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6 Months : From Mar 2019 to Sep 2019
By William Boston
Three decades of blistering growth in China's auto sales came to a stop last year. But for the big foreign players who dominate the market, the country still represents the industry's future.
As Beijing steps up to prioritize electric vehicles, the world's largest auto market by sales is becoming the proving ground in the battle between Volkswagen AG, General Motors Co., and Toyota Motors Co. -- plus the new generation of upstarts, many of them Chinese, following Tesla Inc.'s electric-only lead.
"Technology-wise, in certain areas China is even getting into a leadership position," said Holger Klein, a board member of German supplier ZF Friedrichshafen AG. "And in battery electric vehicles, we see a lot of momentum and market growth in China."
No foreign company with a presence in China can ignore electric vehicles. Beijing offers tax incentives to consumers that make it hard to beat electric vehicles on price, and requires manufacturers to fill an electric-vehicle quota, forcing them to put more EVs on the market. But most auto makers see China's move as a strategic challenge.
In addition, foreign companies face competition from local startups such as Byton, which was founded by former BMW and Nissan executives. In Silicon Valley it works with American engineers and other experts to produce technology to use in its factories back home.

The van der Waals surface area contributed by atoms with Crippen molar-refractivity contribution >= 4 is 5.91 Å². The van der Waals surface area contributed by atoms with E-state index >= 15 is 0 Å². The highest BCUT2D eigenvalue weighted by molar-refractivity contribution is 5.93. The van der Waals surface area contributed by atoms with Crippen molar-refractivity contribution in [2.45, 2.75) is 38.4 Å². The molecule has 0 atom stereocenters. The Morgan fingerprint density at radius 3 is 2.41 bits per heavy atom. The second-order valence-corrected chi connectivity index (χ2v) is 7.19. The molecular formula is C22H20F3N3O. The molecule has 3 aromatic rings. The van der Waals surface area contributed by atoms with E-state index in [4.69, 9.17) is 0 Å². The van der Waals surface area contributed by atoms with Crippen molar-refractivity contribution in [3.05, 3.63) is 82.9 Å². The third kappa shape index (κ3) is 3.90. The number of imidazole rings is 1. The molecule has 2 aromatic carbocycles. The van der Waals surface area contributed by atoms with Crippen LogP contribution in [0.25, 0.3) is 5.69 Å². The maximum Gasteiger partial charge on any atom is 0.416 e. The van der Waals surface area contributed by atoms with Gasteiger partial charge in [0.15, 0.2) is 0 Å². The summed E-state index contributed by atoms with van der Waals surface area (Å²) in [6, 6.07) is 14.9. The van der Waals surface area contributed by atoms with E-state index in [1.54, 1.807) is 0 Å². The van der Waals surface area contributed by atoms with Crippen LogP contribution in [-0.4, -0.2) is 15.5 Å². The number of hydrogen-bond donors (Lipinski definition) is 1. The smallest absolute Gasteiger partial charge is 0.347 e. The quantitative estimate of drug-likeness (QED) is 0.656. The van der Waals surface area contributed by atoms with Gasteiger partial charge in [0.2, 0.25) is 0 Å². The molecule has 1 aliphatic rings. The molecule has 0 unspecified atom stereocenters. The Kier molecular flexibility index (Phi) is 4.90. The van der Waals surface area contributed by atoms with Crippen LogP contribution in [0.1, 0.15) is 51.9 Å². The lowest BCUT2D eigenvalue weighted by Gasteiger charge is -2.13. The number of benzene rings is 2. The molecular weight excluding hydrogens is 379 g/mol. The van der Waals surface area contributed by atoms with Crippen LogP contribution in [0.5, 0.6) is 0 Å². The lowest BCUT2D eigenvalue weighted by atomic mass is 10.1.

Automotive manufacturing directly employs 3.4 million people in the European Union, around 11% of the bloc's manufacturing jobs, according to the European Automobile Manufacturers' Association. Most of those jobs are linked to the production of internal combustion engine vehicles and could be at risk as the industry goes electric. Electric vehicles require different components and fewer manufacturing workers, auto industry executives have said.
Many car makers and government policy makers worry that if China takes the lead in core technology for electric cars, Western auto makers could lose their innovation advantage and many development jobs could migrate to China.